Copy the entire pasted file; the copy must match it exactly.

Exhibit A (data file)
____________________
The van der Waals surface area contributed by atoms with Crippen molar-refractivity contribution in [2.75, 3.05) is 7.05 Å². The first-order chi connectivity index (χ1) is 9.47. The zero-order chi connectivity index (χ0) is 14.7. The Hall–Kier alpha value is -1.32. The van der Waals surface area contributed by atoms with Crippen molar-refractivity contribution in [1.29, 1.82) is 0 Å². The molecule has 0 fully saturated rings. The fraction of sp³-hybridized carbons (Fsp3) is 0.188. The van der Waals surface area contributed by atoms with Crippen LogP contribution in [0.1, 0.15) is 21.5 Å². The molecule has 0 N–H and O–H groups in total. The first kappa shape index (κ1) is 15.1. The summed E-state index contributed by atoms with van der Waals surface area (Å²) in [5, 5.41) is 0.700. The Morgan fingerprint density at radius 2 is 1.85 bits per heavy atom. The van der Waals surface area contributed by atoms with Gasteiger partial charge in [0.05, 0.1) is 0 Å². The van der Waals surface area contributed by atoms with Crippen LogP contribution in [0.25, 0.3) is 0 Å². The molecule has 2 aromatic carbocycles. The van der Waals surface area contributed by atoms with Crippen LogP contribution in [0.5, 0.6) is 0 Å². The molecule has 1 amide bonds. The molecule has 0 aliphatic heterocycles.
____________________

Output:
The van der Waals surface area contributed by atoms with Crippen molar-refractivity contribution in [2.75, 3.05) is 7.05 Å². The first-order chi connectivity index (χ1) is 9.47. The zero-order chi connectivity index (χ0) is 14.7. The Hall–Kier alpha value is -1.32. The van der Waals surface area contributed by atoms with Crippen molar-refractivity contribution in [1.29, 1.82) is 0 Å². The molecule has 0 fully saturated rings. The fraction of sp³-hybridized carbons (Fsp3) is 0.188. The van der Waals surface area contributed by atoms with Crippen LogP contribution in [0.1, 0.15) is 21.5 Å². The molecule has 0 N–H and O–H groups in total. The first kappa shape index (κ1) is 15.1. The summed E-state index contributed by atoms with van der Waals surface area (Å²) in [5, 5.41) is 0.700. The Morgan fingerprint density at radius 2 is 1.85 bits per heavy atom. The van der Waals surface area contributed by atoms with Gasteiger partial charge in [0.05, 0.1) is 0 Å². The van der Waals surface area contributed by atoms with Crippen LogP contribution in [0.25, 0.3) is 0 Å². The molecule has 2 aromatic carbocycles. The van der Waals surface area contributed by atoms with Crippen LogP contribution in [0.5, 0.6) is 0 Å². The molecule has 1 amide bonds. The molecule has 0 aliphatic heterocycles.